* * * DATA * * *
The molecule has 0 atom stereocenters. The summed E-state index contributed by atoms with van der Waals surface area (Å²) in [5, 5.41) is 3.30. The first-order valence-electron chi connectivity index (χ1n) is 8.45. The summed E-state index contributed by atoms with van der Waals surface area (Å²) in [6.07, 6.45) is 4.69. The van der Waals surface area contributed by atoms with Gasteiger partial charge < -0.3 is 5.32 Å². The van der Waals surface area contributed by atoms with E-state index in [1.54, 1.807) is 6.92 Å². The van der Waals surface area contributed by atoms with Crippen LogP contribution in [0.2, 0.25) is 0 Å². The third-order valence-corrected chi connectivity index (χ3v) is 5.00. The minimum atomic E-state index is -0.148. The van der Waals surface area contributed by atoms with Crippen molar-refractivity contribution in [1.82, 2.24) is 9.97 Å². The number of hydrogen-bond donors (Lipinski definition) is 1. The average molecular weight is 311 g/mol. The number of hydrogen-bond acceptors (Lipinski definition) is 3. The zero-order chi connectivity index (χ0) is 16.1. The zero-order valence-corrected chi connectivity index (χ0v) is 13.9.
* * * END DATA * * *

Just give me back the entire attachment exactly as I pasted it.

The molecule has 0 atom stereocenters. The summed E-state index contributed by atoms with van der Waals surface area (Å²) in [5, 5.41) is 3.30. The first-order valence-electron chi connectivity index (χ1n) is 8.45. The summed E-state index contributed by atoms with van der Waals surface area (Å²) in [6.07, 6.45) is 4.69. The van der Waals surface area contributed by atoms with Gasteiger partial charge < -0.3 is 5.32 Å². The van der Waals surface area contributed by atoms with E-state index in [1.54, 1.807) is 6.92 Å². The van der Waals surface area contributed by atoms with Crippen LogP contribution in [0.2, 0.25) is 0 Å². The third-order valence-corrected chi connectivity index (χ3v) is 5.00. The minimum atomic E-state index is -0.148. The van der Waals surface area contributed by atoms with Crippen molar-refractivity contribution in [1.82, 2.24) is 9.97 Å². The number of hydrogen-bond donors (Lipinski definition) is 1. The average molecular weight is 311 g/mol. The number of hydrogen-bond acceptors (Lipinski definition) is 3. The zero-order chi connectivity index (χ0) is 16.1. The zero-order valence-corrected chi connectivity index (χ0v) is 13.9.